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What's driving the kidnappings in Iraq

Three videos highlight the latest spike in kidnapping Westerners.

By , Faye Bowers / February 2, 2006



WASHINGTON

A wave of abductions is sweeping through Iraq - as evidenced this week by three videotaped demands by groups holding Western hostages.

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Since last fall the number of foreigners seized has spiked, following a prolonged lull. Meanwhile, Iraqis themselves are being kidnapped in large numbers - some months, more than 30 per day.

These crimes occur for many reasons in a society that is still struggling with basic governance and security. But the political kidnappings that have received the most attention in the West - such as the case of American reporter Jill Carroll - may be terrorism of a particularly pure sort, say experts.

In today's wired age, it's easier than ever to affect viewers around the world with powerful images of powerless hostages. And that may be the point of these terrible acts: to frighten the West, intimidate moderate Iraqis, and rally supporters.

"The goal of terrorism has nothing to do with killing innocent victims, or the victims themselves," says Jerrold Post, director of the political psychology program at George Washington University. "The goal is to have an impact on outside audiences."

Ms. Carroll was taken hostage on Jan. 7 in Baghdad. On Jan. 17 her captors - self-described as the "Brigades of Vengeance" - released a video in which they implied they would kill her within 72 hours if US forces and the Iraqi Interior Ministry did not release Iraqi women in their custody. On Monday, Al Jazeera broadcast a second video of the apparently distraught Carroll who was again calling for the release of female prisoners.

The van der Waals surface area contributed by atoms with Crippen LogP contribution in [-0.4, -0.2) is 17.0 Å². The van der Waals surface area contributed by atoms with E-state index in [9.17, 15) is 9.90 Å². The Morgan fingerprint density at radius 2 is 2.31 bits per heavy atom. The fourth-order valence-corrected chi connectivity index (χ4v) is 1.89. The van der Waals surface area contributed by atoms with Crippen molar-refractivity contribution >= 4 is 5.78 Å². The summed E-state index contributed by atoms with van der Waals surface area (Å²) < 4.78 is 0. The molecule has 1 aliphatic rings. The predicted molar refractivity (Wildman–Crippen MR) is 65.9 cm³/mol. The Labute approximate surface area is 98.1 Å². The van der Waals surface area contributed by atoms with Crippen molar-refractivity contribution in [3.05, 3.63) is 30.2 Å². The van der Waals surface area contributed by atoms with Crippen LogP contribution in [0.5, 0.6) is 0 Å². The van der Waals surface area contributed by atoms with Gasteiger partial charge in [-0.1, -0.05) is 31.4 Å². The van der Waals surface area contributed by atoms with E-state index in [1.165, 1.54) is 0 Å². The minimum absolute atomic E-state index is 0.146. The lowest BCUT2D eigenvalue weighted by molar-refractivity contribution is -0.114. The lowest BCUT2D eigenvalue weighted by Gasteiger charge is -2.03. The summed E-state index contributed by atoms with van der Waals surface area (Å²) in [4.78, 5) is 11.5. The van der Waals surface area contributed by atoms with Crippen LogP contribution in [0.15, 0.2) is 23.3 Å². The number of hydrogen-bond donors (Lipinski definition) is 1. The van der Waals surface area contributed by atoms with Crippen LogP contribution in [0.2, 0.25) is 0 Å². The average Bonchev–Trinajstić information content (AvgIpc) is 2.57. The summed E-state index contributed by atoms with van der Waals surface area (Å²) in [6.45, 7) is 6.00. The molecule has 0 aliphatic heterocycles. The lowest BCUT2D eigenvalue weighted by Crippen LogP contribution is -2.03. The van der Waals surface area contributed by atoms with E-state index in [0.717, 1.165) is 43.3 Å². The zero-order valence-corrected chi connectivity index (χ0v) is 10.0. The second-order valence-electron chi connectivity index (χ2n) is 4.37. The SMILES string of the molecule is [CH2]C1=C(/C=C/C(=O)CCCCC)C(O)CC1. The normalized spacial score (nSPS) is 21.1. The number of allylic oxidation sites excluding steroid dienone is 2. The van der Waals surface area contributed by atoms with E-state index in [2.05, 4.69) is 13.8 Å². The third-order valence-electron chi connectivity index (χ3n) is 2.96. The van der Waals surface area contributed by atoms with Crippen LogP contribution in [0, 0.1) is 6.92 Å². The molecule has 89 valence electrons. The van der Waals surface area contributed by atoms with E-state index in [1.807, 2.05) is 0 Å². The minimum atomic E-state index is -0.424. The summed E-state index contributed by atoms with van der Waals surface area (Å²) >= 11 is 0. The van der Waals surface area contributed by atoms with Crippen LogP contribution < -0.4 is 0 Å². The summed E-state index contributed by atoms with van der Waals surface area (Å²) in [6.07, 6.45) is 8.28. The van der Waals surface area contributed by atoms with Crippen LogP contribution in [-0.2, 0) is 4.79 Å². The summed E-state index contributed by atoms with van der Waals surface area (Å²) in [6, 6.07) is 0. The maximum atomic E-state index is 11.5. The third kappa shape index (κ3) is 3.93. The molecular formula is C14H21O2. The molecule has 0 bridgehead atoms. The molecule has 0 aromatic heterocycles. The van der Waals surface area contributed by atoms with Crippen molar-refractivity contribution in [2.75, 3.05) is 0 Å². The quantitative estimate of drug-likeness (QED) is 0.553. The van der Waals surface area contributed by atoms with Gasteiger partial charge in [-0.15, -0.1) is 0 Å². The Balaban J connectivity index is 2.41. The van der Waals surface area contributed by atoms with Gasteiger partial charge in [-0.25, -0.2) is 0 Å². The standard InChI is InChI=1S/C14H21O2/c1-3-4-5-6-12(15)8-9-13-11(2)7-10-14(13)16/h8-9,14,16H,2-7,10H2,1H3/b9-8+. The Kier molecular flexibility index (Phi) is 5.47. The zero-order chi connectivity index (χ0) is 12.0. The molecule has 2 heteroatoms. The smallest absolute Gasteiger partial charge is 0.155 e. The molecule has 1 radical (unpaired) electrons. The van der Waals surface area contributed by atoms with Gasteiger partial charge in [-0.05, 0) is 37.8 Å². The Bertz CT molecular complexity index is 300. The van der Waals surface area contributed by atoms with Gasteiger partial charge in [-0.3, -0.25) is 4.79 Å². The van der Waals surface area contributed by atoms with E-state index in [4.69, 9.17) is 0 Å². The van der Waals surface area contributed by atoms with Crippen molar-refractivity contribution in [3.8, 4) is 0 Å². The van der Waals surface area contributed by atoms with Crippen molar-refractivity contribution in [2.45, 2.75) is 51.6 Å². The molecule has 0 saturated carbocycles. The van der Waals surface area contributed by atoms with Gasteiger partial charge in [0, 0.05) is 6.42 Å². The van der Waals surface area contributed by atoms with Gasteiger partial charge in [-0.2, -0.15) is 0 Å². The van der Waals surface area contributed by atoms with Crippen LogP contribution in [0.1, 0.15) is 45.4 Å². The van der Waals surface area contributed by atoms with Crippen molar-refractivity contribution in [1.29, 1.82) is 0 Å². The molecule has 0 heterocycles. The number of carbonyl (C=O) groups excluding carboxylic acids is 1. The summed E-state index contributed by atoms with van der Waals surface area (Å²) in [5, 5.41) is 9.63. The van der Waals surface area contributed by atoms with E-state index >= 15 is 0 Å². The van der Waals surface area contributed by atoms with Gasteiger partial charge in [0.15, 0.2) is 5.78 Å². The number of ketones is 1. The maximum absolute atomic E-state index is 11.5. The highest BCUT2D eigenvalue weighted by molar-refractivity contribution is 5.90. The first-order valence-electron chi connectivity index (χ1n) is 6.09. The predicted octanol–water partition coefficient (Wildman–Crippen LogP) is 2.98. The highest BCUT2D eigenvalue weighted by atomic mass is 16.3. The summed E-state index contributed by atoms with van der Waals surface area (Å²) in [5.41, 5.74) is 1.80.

Unfortunately, Carroll is not alone. Four Christian peace activists - two Canadians, an American, and a Briton - who had disappeared on Nov. 26, were shown in a new video on Al Jazeera this week. A statement from the "Swords of Righteousness Brigades" read with the video said that they would be killed unless the US released all prisoners.

German Foreign Minister Frank-Walter Steinmeier said he was "shocked" by a video of two captive German engineers that aired on Al Jazeera Tuesday. Their kidnappers have demanded that Germany close its Baghdad embassy and cut ties with Iraq in exchange for the hostages' lives, said Al Jazeera.

A Jordanian embassy driver, who was abducted in Iraq on Dec. 20 while going to work, appeared in a Jan. 22 video. His kidnappers want to trade him for Sajida al-Rishawi, a would-be suicide bomber whose belt failed to explode in the Nov. 9 attack on an Amman hotel. Two Kenyan truck drivers abducted in Baghdad on Jan. 18 have not been heard from. Ten Iraqis escorting the Kenyans' convoy were killed in the incident.

Since May 2003, 268 foreigners have been kidnapped in Baghdad, according to an index maintained by the Brookings Institution in Washington. Of these, 135 were released, three escaped, three were rescued, and 44 were killed, according to Brookings. The fate of 81 hostages remains unknown.

The rate of these abductions has increased in recent months, following a lull through early 2005. Twenty-four Westerners were seized in August 2005, followed by 11 in November, and 13 in December, according to Brookings.

The number for January 2006 was five.

Meanwhile, Iraqis continue to be seized in great numbers, to settle scores, make political points, and gain ransoms. In December 2005, there were 30 domestic kidnappings a day across the country, according to Brookings.

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